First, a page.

Government representatives have also been busy during the election campaign travelling around the country promising roads, cooking gas and land to the peasants. PML(Q) candidates always appeared on the same platform with them. In addition the PML(Q) received far more coverage in the media.

A popular joke shows the PML(Q)'s role: An army officer has fallen into a deep well. He commands his men to pull him up. He sits in the bucket and bit by bit he is pulled up. When they catch sight of him the first thing they see are the stars shining on his shoulders. They immediately let go of the rope in order to salute him. After three attempts with the same result the officer shouts from the bottom of the well: "Get me a civilian!" However, the question that Musharraf has to ask himself is this: will the civilians all be pulling in the same direction to save him?

Fundamentalists make some inroads in NWFP and Baluchistan

The Islamic fundamentalists must also be counted as one of the election's biggest victors. Six religious sects joined together in this election to form a coalition, the Muttahida Majlis-e-Amal (MMA), and they received 16% of the seats in the National Assembly. Previously the fundamentalists had never received more than 5% of the vote. Their strongholds lie in the barren mountainous and extremely underdeveloped tribal areas and the provinces of North West Frontier (NWFP) and Baluchistan along the Afghan border. They mainly belong to the same people as the Taliban, the Pushtuns.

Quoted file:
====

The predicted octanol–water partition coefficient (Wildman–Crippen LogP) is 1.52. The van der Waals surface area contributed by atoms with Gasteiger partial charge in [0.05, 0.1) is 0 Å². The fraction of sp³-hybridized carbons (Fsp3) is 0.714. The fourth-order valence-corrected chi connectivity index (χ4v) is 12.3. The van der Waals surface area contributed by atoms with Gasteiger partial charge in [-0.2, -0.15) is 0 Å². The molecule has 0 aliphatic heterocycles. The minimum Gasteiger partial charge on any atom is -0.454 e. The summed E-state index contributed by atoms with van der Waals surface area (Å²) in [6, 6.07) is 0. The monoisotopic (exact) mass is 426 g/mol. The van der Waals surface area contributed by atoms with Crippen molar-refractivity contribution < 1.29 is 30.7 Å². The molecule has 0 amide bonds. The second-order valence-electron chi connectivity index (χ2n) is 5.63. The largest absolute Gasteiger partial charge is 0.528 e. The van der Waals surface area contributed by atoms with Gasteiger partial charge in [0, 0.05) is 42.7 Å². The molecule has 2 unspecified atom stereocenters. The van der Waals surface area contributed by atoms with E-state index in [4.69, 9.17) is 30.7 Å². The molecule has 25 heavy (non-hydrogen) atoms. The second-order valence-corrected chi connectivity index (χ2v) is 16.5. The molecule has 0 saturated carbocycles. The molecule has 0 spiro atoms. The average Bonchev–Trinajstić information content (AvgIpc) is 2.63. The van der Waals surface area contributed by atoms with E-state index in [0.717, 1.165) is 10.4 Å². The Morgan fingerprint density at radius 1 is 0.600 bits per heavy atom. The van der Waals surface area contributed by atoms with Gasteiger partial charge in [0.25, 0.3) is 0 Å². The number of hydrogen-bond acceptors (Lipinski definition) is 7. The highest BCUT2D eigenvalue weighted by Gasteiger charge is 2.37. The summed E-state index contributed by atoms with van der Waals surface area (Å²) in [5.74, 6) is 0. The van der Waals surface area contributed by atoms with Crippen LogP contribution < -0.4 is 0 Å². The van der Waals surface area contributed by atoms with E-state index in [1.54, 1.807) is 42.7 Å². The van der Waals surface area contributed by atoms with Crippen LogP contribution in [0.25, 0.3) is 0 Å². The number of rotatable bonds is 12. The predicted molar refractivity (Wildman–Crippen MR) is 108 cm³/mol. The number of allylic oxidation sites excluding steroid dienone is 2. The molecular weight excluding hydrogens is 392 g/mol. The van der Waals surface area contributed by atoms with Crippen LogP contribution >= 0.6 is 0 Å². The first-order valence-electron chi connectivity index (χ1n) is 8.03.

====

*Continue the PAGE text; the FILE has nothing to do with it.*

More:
They are united by their common hatred of US imperialism, because the US ceased funding them. Without the war against Afghanistan they would never have united. Religious conflicts have gone on between them for centuries and previously they did not hesitate to storm each other's mosques and accuse each other of blasphemy. In the NWFP and Baluchistan they have replaced the local nationalist parties that normally were in conflict with the central government and have the same feudal views on democracy and women as the fundamentalists. Now the nationalist parties are paying the price for bowing down to the military and US imperialism and submitting to the anti-Taliban coalition.

But in Sindh and Punjab almost no support for fundamentalists